ABSTRACT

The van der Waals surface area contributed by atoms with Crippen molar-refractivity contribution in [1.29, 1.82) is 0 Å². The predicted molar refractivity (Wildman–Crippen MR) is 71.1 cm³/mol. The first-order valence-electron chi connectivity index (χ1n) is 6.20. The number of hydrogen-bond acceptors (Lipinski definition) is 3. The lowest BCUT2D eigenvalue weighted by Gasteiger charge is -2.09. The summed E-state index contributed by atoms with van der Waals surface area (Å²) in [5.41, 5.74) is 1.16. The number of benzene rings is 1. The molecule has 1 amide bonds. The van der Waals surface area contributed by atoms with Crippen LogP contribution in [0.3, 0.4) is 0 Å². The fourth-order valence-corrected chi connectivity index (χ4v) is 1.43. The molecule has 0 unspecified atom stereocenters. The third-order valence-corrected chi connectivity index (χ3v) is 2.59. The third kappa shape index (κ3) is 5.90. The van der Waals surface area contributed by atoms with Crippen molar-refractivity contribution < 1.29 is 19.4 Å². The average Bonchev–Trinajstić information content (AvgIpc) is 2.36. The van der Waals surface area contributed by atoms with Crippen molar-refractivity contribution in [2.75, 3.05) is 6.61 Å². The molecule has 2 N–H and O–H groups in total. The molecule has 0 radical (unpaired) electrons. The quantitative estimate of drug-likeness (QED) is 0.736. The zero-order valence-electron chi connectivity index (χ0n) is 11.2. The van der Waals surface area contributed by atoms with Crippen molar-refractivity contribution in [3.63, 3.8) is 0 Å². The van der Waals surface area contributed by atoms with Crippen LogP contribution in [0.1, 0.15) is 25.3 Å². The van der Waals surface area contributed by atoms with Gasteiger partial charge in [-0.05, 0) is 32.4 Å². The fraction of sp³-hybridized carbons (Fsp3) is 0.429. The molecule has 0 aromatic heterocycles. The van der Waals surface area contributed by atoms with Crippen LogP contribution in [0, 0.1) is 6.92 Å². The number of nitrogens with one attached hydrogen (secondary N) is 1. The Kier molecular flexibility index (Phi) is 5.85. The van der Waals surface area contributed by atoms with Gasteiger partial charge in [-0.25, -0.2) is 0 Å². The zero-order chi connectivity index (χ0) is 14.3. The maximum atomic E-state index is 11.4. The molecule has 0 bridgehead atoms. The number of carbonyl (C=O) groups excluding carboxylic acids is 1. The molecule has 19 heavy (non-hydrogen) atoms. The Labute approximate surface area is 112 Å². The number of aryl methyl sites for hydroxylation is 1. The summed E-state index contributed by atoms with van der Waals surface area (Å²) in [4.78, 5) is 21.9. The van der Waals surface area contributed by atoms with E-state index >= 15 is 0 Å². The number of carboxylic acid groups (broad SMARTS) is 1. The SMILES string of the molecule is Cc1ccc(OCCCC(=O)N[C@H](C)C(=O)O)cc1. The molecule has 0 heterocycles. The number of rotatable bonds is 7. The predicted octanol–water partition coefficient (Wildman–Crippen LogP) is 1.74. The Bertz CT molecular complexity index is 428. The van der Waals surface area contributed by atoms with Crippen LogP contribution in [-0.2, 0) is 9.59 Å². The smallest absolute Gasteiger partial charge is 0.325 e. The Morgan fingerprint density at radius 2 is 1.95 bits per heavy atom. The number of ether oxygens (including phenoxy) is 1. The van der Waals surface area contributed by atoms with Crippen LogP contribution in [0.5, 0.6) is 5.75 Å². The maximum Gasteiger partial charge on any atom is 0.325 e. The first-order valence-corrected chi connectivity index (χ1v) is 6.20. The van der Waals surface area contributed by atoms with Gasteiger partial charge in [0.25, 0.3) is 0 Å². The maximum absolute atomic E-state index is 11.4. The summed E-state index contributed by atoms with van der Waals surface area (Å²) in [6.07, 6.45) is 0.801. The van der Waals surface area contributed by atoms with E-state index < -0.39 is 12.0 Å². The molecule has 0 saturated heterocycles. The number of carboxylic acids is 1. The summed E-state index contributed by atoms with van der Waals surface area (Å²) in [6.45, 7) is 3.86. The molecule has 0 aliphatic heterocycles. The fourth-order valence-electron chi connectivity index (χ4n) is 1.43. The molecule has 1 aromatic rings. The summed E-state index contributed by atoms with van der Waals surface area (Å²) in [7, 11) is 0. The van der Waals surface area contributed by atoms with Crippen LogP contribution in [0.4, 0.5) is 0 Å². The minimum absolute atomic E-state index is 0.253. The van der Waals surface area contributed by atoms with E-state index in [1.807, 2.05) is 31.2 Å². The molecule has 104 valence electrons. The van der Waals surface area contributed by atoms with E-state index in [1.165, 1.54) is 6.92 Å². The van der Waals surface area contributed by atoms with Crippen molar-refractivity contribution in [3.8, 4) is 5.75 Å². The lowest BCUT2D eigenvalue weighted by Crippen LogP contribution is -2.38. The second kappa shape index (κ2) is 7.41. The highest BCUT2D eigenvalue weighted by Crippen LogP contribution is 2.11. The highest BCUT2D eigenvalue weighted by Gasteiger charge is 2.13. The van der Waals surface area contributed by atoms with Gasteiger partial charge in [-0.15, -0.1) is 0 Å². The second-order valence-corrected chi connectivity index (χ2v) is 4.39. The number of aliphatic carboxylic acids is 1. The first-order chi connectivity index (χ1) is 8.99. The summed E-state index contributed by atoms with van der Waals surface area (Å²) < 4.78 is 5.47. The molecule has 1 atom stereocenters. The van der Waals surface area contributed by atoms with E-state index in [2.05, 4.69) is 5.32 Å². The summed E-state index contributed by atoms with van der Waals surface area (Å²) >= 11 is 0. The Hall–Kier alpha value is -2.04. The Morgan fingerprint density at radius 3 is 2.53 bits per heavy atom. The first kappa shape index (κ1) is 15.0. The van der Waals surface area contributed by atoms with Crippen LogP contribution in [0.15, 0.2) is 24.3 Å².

Nigeria is one of many countries in Africa that criminalize same-sex relations, and this has been reinforced by law enforcement agencies and the courts. As part of efforts to protect LGBTQ (lesbian, gay, bisexual, transgender, and queer) persons from various forms of discrimination and violence, the growing LGBTQ movement sometimes approaches the court for rights enforcement. There is a dearth of cases specifically focused on lesbian rights except for a 2018 case, Pamela Adie v. Corporate Affairs Commission. This limits empirical evidence for assessing the role of the courts but also strengthens the case for an enquiry into how the courts can protect lesbians in Nigeria against discrimination on the grounds of their sexual identity. This chapter analyzes how intersecting categories of gender, sexual orientation, class, and location affect lesbians’ experiences of discrimination. It also explores impediments in laws and the formal justice system that result in discrimination, thereby affecting access to justice. The analysis reveals opportunities for the courts to adopt a proactive approach to interpreting fundamental rights guarantees in the constitution of the Federal Republic of Nigeria 1999. Pragmatic recommendations are made for a multi-stakeholder approach and cross-jurisdictional learning.